by the most efficient, direct and economical mode of transportation required by the occasion. In addition, many of the hotels at which consultants stayed during their trips cost more than the government-approved rates. We noted hotel daily rates that exceeded the government-approved rates by 32 percent to 112 percent. For travel within the United States, the Controller’s travel policy states that employees are to use the federal maximum rates for lodging. For foreign travel, employees are to use the most economical and practical accommodations available considering the purpose of the meeting, transportation costs, time and other relevant factors. Although Airport employees took these trips in their capacity as SFOE consultants, these employees are still City employees and thus subject to city rules. The letter agreement between the Airport and SFOE for reimbursing the Airport states that personnel of the Airport providing the services to SFOE are subject to all of the rules, regulations, policies, and procedures that are promulgated by the City and County of San Francisco with respect to its employees. We did not review all travel expenses and therefore we did not determine the total of excess travel costs. Travel Advance Used to Purchase a Car and Other Non-Travel Related Items In another example of disregarding travel policy, an Airport employee consulting for SFOE received a $40,000 travel advance on August 31, 2000, from the Controller’s Office, but the advance was never intended for travel. According to the Airport Commission’s Fiscal Year 2000/01 Travel and Training Guidelines, travel advances usually include lodging, meals and transportation expense. Upon completion of the travel, a travel expense voucher is used to list actual expenses and original receipts must be attached. Although the employee specifically indicated that the travel advance would be used for non-travel related expenditures, such as purchasing a car, computer, and office furniture, the Airport approved using a travel advance to obtain funds to pay for these items, and the Controller’s Accounting Operations and Systems Division (AOSD) approved the payment of the travel advance to the employee. Moreover, this employee failed to provide the Controller’s AOSD with the appropriate travel receipts and vouchers within 10 days after return from travel, as required by the Controller’s travel policy. On October 2, 2000, the employee, working as a SFOE consultant, used the travel advance to open a bank account in the amount of $40,000 in Miami, and proceeded to use the bank account funds for cash, payments on the purchase of a new Nissan Pathfinder, office furniture, computer equipment, and apartment rent in Honduras. Although the Controller’s AOSD had inappropriately approved the advance for these expenses, when 15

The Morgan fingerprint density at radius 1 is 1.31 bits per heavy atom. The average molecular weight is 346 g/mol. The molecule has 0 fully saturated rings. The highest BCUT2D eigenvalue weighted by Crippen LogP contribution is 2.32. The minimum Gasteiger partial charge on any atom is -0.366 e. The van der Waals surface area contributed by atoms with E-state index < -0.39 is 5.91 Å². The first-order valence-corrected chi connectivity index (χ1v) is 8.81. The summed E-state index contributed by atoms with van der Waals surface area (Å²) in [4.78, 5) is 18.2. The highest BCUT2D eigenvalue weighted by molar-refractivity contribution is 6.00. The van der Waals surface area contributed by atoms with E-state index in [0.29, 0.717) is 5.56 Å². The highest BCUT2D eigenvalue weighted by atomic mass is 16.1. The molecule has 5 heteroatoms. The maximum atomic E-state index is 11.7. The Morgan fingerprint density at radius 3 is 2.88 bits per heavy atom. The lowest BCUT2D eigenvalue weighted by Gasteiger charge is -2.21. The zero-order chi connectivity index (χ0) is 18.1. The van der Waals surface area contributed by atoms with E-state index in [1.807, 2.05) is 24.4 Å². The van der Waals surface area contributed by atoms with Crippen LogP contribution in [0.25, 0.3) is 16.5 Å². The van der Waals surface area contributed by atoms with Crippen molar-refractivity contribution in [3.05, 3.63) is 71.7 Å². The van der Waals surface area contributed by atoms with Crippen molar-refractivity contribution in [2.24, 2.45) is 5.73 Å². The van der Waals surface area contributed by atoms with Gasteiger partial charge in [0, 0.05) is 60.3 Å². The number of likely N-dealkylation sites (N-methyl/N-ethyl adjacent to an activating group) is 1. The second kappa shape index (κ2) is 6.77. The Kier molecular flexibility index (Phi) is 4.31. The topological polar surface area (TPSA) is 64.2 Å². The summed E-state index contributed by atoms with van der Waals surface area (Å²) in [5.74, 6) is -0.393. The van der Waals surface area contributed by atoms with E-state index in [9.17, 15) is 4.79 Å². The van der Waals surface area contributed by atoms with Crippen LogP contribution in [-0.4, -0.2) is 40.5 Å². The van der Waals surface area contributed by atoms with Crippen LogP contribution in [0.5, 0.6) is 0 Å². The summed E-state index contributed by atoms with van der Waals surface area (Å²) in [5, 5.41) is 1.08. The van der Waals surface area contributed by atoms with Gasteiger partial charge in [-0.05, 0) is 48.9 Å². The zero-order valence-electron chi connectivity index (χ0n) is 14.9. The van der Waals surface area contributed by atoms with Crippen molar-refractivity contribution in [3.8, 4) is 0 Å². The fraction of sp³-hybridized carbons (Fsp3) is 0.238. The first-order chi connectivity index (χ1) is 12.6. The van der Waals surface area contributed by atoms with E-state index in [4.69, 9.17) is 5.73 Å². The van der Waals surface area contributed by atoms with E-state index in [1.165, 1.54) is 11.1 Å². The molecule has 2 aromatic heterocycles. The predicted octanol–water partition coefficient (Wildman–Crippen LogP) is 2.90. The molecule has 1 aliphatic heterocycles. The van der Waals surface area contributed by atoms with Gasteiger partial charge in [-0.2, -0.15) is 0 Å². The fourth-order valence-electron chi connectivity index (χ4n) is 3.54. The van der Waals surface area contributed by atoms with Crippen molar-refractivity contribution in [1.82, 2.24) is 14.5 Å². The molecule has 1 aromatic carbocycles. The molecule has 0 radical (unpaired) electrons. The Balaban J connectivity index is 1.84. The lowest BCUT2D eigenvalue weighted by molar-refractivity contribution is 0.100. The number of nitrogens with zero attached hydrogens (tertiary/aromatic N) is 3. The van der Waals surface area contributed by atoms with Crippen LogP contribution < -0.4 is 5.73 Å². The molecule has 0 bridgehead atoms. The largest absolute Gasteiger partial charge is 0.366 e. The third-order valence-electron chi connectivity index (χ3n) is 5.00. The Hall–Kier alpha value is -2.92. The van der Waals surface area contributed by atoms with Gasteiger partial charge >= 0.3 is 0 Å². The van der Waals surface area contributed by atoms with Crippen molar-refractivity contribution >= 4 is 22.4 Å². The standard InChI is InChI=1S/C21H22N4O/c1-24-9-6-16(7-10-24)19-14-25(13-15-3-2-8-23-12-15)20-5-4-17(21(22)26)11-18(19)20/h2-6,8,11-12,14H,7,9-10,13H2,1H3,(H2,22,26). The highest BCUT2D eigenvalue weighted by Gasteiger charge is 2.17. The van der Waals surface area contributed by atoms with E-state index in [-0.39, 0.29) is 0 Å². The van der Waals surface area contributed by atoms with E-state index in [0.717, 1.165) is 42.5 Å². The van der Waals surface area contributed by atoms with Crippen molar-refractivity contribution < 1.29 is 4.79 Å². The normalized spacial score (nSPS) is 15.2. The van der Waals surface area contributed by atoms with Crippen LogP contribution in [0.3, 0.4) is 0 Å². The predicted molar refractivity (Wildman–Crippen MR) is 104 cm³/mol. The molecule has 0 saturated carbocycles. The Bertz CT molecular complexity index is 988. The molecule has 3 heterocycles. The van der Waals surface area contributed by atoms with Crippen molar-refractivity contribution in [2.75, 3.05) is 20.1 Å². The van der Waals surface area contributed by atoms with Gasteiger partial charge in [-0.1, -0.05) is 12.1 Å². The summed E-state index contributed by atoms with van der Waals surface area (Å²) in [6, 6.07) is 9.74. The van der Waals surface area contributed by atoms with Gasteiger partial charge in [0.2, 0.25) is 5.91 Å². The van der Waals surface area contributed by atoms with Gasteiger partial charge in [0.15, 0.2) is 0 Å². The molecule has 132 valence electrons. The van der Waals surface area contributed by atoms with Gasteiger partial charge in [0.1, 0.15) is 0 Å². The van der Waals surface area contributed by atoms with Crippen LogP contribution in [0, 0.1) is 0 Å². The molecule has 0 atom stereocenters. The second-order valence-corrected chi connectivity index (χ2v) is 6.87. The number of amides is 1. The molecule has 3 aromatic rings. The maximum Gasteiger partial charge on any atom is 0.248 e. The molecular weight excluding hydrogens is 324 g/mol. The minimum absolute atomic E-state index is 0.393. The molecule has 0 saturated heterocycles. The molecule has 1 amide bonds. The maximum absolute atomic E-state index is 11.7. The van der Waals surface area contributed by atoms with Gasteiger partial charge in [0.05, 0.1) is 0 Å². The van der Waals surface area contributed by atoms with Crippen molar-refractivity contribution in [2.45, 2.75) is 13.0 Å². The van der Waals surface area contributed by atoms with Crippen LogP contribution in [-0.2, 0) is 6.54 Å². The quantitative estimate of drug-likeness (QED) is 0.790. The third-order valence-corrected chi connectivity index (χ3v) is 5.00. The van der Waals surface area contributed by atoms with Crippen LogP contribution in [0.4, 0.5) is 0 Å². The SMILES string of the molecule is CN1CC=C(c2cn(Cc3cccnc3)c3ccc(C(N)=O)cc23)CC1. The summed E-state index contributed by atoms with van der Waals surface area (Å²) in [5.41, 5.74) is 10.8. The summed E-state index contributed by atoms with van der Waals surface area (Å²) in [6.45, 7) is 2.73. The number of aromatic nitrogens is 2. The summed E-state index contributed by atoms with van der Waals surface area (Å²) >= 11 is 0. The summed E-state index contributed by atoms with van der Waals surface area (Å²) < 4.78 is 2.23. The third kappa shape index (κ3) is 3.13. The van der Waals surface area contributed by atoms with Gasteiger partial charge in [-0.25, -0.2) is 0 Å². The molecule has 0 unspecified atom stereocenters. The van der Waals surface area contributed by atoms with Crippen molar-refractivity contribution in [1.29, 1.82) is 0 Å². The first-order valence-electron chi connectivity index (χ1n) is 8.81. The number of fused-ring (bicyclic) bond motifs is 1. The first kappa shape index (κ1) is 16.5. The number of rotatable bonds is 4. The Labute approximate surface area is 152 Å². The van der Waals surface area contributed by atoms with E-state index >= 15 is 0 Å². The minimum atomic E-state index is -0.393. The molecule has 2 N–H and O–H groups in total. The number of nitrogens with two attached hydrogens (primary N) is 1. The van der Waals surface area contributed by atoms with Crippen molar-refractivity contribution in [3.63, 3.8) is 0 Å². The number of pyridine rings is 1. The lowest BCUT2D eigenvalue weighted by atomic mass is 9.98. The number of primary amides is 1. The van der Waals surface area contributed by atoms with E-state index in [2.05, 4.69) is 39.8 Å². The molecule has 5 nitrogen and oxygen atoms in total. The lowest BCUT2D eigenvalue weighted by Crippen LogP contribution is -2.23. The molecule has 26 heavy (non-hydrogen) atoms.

Travel advance used to purchase a car, office furniture, and a computer.

Controller’s accounting staff requested an accounting of the travel advance from the Airport in January 2001, SFOE subsequently paid the money back in April 2001, or seven months after the issuance of the advance, and five months after the Airport employee returned from the travel. City Employee Worked as a Subcontractor Finally, an Airport employee earned more in pay by working as a consultant for a non-city contractor than performing the same work as a city employee. The employee took a leave of absence from his employment with the City in October 2004, and worked as a subcontractor under the Airport’s contracted sale liquidator for SFOE. He earned approximately $17,600 for 162 hours of work in two and a half weeks of employment. According to the employee, this situation resulted from the Board of Supervisors’ direction that no Airport employees could work on any SFOE activities effective July 1, 2004 and therefore the Airport asked that he fly to Honduras as SFO Honduras’ professional representative on site as an outside consultant to the sale liquidator since SFO Honduras was still contractually responsible for providing services to InterAirports and maintaining a professional representative in Honduras. The Airport maintains that the $110 hourly rate paid to the Airport employee as a contractor was agreed to for the purpose of making the employee whole on an after-tax basis, considering the value of forgone benefits suffered by the employee. However, this rate includes the total cost of all of the employee’s legal holidays and floating holidays for an entire year, in addition to certain benefits, which the employee would not lose by taking a leave for 11 workdays. Using the methodology and assumptions provided to us by the Airport’s consultant, we calculated that an hourly rate of $85, instead of $110, which is more than fair compensation, resulted in an overpayment of $3,830. RECOMMENDATIONS The Airport Department should take the following actions to ensure that it protects the City’s interest in contracting with outside agencies: 4. Formally enter agreement with outside agencies before providing any services. The agreement should specify reimbursement rates for providing services and identify the recovery of sufficient overhead. 5. Reassess its procedures for identifying costs to different cost centers to give a more comprehesive summary of the costs involved for specific projects 16

6. Ensure that its employees adhere to the Controller’s travel policies even when they are working as consultants for private companies. We conducted this review according to standards established by the Institute of Internal Auditors. We limited our review to those areas specified in the scope section of this report. Staff: Elisa Sullivan, Audit Manager Robert Tarsia Kathy Buckley Lorita Chung Helen Vo Winnie Woo